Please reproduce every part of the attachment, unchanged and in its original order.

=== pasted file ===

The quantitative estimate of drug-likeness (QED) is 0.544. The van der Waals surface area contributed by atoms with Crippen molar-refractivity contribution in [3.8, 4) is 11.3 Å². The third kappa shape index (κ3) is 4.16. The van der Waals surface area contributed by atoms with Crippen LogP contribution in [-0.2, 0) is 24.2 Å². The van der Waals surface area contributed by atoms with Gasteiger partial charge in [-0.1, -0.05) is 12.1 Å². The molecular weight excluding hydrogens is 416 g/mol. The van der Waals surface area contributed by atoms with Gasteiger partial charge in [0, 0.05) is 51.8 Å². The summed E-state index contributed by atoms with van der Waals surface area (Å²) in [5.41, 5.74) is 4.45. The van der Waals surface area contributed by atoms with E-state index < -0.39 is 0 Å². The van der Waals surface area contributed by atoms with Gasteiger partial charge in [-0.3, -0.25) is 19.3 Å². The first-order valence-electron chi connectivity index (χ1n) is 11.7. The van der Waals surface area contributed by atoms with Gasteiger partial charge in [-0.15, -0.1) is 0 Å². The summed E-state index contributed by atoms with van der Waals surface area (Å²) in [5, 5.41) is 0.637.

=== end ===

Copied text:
The quantitative estimate of drug-likeness (QED) is 0.544. The van der Waals surface area contributed by atoms with Crippen molar-refractivity contribution in [3.8, 4) is 11.3 Å². The third kappa shape index (κ3) is 4.16. The van der Waals surface area contributed by atoms with Crippen LogP contribution in [-0.2, 0) is 24.2 Å². The van der Waals surface area contributed by atoms with Gasteiger partial charge in [-0.1, -0.05) is 12.1 Å². The molecular weight excluding hydrogens is 416 g/mol. The van der Waals surface area contributed by atoms with Gasteiger partial charge in [0, 0.05) is 51.8 Å². The summed E-state index contributed by atoms with van der Waals surface area (Å²) in [5.41, 5.74) is 4.45. The van der Waals surface area contributed by atoms with E-state index < -0.39 is 0 Å². The van der Waals surface area contributed by atoms with Gasteiger partial charge in [-0.3, -0.25) is 19.3 Å². The first-order valence-electron chi connectivity index (χ1n) is 11.7. The van der Waals surface area contributed by atoms with Gasteiger partial charge in [-0.15, -0.1) is 0 Å². The summed E-state index contributed by atoms with van der Waals surface area (Å²) in [5, 5.41) is 0.637.